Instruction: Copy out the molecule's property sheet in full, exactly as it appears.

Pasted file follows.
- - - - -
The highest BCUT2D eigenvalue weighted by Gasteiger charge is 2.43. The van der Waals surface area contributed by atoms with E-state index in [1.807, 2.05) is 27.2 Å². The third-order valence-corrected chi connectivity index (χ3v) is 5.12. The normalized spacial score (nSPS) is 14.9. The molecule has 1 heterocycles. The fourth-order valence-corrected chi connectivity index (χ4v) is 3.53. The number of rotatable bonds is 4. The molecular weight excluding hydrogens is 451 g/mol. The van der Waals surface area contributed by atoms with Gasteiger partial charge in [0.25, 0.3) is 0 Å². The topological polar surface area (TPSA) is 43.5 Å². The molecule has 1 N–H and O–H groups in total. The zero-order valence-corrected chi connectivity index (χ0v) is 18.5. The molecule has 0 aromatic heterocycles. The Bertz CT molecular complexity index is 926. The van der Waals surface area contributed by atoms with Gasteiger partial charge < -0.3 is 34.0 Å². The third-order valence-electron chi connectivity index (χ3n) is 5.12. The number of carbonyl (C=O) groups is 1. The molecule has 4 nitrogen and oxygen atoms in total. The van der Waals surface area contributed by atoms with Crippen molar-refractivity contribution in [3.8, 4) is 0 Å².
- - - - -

The highest BCUT2D eigenvalue weighted by Gasteiger charge is 2.43. The van der Waals surface area contributed by atoms with E-state index in [1.807, 2.05) is 27.2 Å². The third-order valence-corrected chi connectivity index (χ3v) is 5.12. The normalized spacial score (nSPS) is 14.9. The molecule has 1 heterocycles. The fourth-order valence-corrected chi connectivity index (χ4v) is 3.53. The number of rotatable bonds is 4. The molecular weight excluding hydrogens is 451 g/mol. The van der Waals surface area contributed by atoms with Gasteiger partial charge in [0.25, 0.3) is 0 Å². The topological polar surface area (TPSA) is 43.5 Å². The molecule has 1 N–H and O–H groups in total. The zero-order valence-corrected chi connectivity index (χ0v) is 18.5. The molecule has 0 aromatic heterocycles. The Bertz CT molecular complexity index is 926. The van der Waals surface area contributed by atoms with Gasteiger partial charge < -0.3 is 34.0 Å². The third-order valence-electron chi connectivity index (χ3n) is 5.12. The number of carbonyl (C=O) groups is 1. The molecule has 4 nitrogen and oxygen atoms in total. The van der Waals surface area contributed by atoms with Crippen molar-refractivity contribution in [3.8, 4) is 0 Å².